From John Ray's shorter notes
May 20, 2019
The Bible on marriage, gender, and sexuality
All human beings are created in Godís image and are, therefore, of immeasurable value (Gen. 1:26-27). Our male and female genders are also a part of Godís original good creation, and our sexuality is to be celebrated. The God-ordained context for virtuous sexual expression and procreation is marriage, a sacred covenant between one man and one woman (Gen. 2:24; Mt. 19:4-6; Heb. 13:4).
For Christians, the sanctity of the marital covenant is further reinforced by the New Testament use of marriage as a metaphor of Christ and the church (Eph. 5:31-33).
The biblical design for human sexuality demands sexual faithfulness for married couples (Exod. 20:14; 1 Cor. 6:13-20) and chastity for those who are single (1 Thess. 4:3-8). All premarital and extra-marital sexual activity (e.g., fornication, adultery, incest, prostitution, homosexual behavior, and all sexual activity involving children) is immoral.
Homosexual behavior is explicitly and repeatedly forbidden in both the Old and New testaments (Romans 1:27; Jude 1:7; 1 Timothy 1:8-11; Mark 10:6-9; Matthew 19: 4-16; 1 Corinthians 6: 9-11; 1 Corinthians 7:2; Leviticus 18:22; Leviticus 20:13; Genesis 19:4-8)
And all use or involvement with pornographic materials is sinful, as are all forms of sexual abuse, exploitation, and harassment (1 Cor. 6:9-10; 1 Tim. 1:9-10).
June 22, 2017
The scripture that the mainstream churches can't find
Here it is:
"Neither the sexually immoral nor idolaters nor adulterers nor men who have sex with men nor thieves nor the greedy nor drunkards nor slanderers nor swindlers will inherit the kingdom of God."
Their theologians can find it though. It's in 1 Corinthians 6:9. So what do liberal theologians say about it? How do they wriggle around it?
They say that the word "Arsenokoitai" (meaning homosexual) in Paul's original Greek is of uncertain meaning. And it is true that Paul's use of it in 1 Corinthians 6:9 and 1 Timothy 1:10 is the only mention of the word in the NT. And my Liddell & Scott Lexicon of ancient Greek notes it as being found only in the NT. So let us look at the complete passage in the original Greek:
Tricky, Huh? The word we are interested in is the last one on the third line.
Not really tricky. Liddell & Scott give the word as a pair: "Arseno-koitees". And "arseno is the normal Greek word for a male. And "koitees" means to sleep. So the word clearly means "male-sleeper'. Paul just jammed two common words into one -- with perfect confidence that his meaning would be obvious. Only a liberal theologian could doubt what he meant.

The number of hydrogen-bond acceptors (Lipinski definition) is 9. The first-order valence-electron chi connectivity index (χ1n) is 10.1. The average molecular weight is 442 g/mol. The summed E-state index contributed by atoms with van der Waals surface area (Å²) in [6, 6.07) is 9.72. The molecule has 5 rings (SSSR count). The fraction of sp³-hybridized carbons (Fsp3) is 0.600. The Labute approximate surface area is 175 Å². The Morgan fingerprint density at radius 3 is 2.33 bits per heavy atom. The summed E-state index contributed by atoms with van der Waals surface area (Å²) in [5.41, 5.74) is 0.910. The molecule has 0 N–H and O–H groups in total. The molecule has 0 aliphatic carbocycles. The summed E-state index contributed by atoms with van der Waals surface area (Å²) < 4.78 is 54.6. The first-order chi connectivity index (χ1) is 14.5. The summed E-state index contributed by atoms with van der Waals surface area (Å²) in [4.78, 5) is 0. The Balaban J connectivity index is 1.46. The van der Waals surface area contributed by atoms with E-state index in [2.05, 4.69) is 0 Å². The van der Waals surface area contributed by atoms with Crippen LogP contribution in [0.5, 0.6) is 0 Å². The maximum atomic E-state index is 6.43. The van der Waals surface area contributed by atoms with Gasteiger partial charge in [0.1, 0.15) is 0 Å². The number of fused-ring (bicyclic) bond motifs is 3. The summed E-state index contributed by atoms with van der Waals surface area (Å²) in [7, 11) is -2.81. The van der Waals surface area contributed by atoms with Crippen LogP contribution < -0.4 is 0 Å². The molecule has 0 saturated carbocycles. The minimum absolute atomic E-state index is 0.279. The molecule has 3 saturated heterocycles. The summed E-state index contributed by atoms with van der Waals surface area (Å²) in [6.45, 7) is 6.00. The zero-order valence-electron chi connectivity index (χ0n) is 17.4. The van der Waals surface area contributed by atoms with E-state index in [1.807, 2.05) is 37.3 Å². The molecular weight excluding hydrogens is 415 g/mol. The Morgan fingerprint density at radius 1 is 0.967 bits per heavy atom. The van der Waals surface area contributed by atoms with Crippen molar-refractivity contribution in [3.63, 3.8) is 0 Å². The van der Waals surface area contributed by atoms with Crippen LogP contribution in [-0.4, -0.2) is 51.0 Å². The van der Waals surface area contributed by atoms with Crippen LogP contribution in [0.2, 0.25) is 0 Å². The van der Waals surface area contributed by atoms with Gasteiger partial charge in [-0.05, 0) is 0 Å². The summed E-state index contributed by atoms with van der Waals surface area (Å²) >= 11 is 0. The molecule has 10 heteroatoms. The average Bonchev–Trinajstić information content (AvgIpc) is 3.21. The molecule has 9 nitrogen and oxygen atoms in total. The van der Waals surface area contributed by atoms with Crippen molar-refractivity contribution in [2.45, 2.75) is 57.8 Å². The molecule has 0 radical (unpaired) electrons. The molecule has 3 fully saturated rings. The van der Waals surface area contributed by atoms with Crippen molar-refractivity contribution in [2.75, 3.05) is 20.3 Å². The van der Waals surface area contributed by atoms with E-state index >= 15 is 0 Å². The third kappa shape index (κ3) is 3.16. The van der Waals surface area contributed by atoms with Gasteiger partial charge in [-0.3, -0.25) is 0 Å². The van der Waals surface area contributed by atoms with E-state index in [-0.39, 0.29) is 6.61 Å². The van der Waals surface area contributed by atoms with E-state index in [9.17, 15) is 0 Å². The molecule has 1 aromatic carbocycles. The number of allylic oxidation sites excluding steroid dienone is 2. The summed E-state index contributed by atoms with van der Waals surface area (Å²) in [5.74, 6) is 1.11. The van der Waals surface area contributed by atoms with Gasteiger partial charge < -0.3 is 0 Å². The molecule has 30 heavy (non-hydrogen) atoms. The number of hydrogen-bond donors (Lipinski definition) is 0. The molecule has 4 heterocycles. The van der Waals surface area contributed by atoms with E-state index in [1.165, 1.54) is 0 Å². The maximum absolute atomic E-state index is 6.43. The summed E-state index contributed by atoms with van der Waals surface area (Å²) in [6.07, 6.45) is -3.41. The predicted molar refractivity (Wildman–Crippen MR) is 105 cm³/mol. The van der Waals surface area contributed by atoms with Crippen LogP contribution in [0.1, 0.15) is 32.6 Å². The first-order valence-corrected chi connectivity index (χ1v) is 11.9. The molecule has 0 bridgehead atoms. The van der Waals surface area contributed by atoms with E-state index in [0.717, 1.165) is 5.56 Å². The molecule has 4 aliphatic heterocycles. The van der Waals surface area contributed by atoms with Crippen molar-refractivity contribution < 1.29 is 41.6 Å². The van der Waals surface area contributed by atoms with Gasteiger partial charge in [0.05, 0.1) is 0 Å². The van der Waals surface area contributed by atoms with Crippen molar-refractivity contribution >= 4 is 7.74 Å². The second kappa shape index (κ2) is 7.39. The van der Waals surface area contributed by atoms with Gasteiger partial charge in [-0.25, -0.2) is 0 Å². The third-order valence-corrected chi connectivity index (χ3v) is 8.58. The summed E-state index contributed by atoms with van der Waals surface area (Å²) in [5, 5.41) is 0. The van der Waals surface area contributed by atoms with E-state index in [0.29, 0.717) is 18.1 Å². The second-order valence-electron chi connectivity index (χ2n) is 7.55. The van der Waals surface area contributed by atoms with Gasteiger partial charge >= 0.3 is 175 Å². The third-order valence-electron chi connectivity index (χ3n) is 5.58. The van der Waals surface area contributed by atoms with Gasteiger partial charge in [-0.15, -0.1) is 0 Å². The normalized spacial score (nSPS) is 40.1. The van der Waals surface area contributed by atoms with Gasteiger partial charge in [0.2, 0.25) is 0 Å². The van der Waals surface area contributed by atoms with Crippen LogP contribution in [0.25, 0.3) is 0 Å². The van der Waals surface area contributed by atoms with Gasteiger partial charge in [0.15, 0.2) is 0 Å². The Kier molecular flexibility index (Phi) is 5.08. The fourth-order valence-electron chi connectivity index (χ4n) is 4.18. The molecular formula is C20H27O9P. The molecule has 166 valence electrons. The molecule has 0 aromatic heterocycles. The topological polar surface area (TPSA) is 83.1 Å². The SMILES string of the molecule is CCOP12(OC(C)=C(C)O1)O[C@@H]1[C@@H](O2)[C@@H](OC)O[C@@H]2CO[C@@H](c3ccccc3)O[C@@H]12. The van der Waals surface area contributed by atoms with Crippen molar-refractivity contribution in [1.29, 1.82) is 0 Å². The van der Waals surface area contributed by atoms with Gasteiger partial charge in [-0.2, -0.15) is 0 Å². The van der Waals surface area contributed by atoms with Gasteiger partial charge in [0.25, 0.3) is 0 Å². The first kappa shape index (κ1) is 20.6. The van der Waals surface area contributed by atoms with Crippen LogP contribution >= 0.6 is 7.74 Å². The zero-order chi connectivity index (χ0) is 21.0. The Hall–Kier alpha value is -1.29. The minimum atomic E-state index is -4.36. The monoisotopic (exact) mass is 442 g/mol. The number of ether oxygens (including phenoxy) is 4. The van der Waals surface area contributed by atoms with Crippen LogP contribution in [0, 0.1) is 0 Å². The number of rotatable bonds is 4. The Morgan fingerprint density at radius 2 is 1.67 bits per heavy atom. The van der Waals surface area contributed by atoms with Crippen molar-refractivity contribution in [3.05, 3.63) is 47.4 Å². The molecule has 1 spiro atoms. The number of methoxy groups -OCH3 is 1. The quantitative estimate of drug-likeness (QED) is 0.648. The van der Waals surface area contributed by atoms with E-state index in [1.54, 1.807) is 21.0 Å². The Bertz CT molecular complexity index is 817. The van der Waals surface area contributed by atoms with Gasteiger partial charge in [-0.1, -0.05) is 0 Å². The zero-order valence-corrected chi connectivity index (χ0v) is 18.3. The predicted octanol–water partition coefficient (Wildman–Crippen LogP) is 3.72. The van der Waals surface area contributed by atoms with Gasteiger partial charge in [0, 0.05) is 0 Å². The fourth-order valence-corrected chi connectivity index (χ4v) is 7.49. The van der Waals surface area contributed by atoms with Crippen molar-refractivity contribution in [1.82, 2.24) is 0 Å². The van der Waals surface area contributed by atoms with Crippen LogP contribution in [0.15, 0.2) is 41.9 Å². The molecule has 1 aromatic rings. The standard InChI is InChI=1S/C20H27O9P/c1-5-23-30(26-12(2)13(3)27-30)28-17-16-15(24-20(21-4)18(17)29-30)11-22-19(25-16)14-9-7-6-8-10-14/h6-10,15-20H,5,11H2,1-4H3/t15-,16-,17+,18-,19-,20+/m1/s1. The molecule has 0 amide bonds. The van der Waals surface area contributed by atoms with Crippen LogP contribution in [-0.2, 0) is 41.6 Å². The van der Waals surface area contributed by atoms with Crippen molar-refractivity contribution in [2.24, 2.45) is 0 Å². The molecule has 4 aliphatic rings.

Curiously, when academics talk about sexual intercourse, they often refer to it as "coitus". They actually use an Anglicized spelling of the same Greek word that Paul used in referring to sex with men. The Left really are pathetic in their flight from reality.
There is a very extensive coverage of the whole issue here. They are more polite than I am but come to the same conclusion.
And if there were any doubt about the NT condemnation of homosexuality, Paul makes it REALLY clear whom he is talking about in Romans 1:27. They are among those who have been abandoned by God.
A small footnote: In 1 Corinthians 6:9 Paul does not in fact refer to homosexuals generally. He specifically refers to MALE homosexuals, people whom Britons and Australians still sometimes call "poofs" or "poofters". I won't repeat the American slang term as it is rather more excoriating than the British one. Lesbians don't get off entirely, however. See Romans 1:26.
UPDATE: While we have a large body of writings on which to base our understanding of classical Attic Greek, we have nothing like that for the "koine" Greek of Christ's day. The NT is just about all we have of it. So it could obviously have been common for "Arsenokoitai" to be widely used at that time without our having any surviving evidence of that. And I get the feeling from Paul's casual use of the term that it was in fact common. I think that it was most likely to have been the contemptuous term of its day. "Male-sleeper" is not as contemptuous as "f***ot" or "poof" But I think it probably served a similar function.
And, if I can build speculation on speculation, we can perhaps see an explanation for why Paul was so explicit in his description of homosexuality in Romans 1:26,27. Why did he not simply use "Arsenokoitai", as he did elsewhere? Possibly because it was Greek slang that would not be well understood in Rome. Greek was perfectly well understood in grand Roman society but Paul was probably addressing poor Romans whose native language was Latin. Was the epistle to the Romans in fact originally written in Latin? For an educated man like Paul to understand Latin would not be surprising. And we know that he did once say something important in Latin: "Appello Caesarem".
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